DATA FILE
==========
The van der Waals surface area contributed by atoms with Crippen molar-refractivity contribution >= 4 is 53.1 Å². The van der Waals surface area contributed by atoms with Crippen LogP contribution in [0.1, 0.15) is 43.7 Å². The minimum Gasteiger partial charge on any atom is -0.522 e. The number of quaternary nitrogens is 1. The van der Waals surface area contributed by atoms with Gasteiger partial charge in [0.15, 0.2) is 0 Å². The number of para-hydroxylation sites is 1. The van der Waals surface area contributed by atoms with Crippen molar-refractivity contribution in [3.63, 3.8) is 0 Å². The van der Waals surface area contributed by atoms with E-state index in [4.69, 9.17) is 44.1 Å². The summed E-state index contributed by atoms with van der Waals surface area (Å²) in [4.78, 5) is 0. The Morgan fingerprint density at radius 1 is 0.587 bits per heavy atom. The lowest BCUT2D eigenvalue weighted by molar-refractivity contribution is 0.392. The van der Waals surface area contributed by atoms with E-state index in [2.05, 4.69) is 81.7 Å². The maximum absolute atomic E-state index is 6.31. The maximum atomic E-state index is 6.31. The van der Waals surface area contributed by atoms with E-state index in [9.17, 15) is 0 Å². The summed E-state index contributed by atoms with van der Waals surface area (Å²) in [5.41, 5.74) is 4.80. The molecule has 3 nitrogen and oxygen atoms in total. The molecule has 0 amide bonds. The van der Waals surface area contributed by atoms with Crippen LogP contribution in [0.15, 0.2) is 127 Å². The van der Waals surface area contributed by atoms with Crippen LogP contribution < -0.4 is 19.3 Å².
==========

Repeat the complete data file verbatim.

The van der Waals surface area contributed by atoms with Crippen molar-refractivity contribution >= 4 is 53.1 Å². The van der Waals surface area contributed by atoms with Crippen LogP contribution in [0.1, 0.15) is 43.7 Å². The minimum Gasteiger partial charge on any atom is -0.522 e. The number of quaternary nitrogens is 1. The van der Waals surface area contributed by atoms with Gasteiger partial charge in [0.15, 0.2) is 0 Å². The number of para-hydroxylation sites is 1. The van der Waals surface area contributed by atoms with Crippen molar-refractivity contribution in [3.63, 3.8) is 0 Å². The van der Waals surface area contributed by atoms with E-state index in [4.69, 9.17) is 44.1 Å². The summed E-state index contributed by atoms with van der Waals surface area (Å²) in [4.78, 5) is 0. The Morgan fingerprint density at radius 1 is 0.587 bits per heavy atom. The lowest BCUT2D eigenvalue weighted by molar-refractivity contribution is 0.392. The van der Waals surface area contributed by atoms with E-state index in [2.05, 4.69) is 81.7 Å². The maximum absolute atomic E-state index is 6.31. The maximum atomic E-state index is 6.31. The van der Waals surface area contributed by atoms with E-state index in [9.17, 15) is 0 Å². The summed E-state index contributed by atoms with van der Waals surface area (Å²) in [5.41, 5.74) is 4.80. The molecule has 3 nitrogen and oxygen atoms in total. The molecule has 0 amide bonds. The van der Waals surface area contributed by atoms with Crippen LogP contribution in [0.15, 0.2) is 127 Å². The van der Waals surface area contributed by atoms with Crippen LogP contribution < -0.4 is 19.3 Å².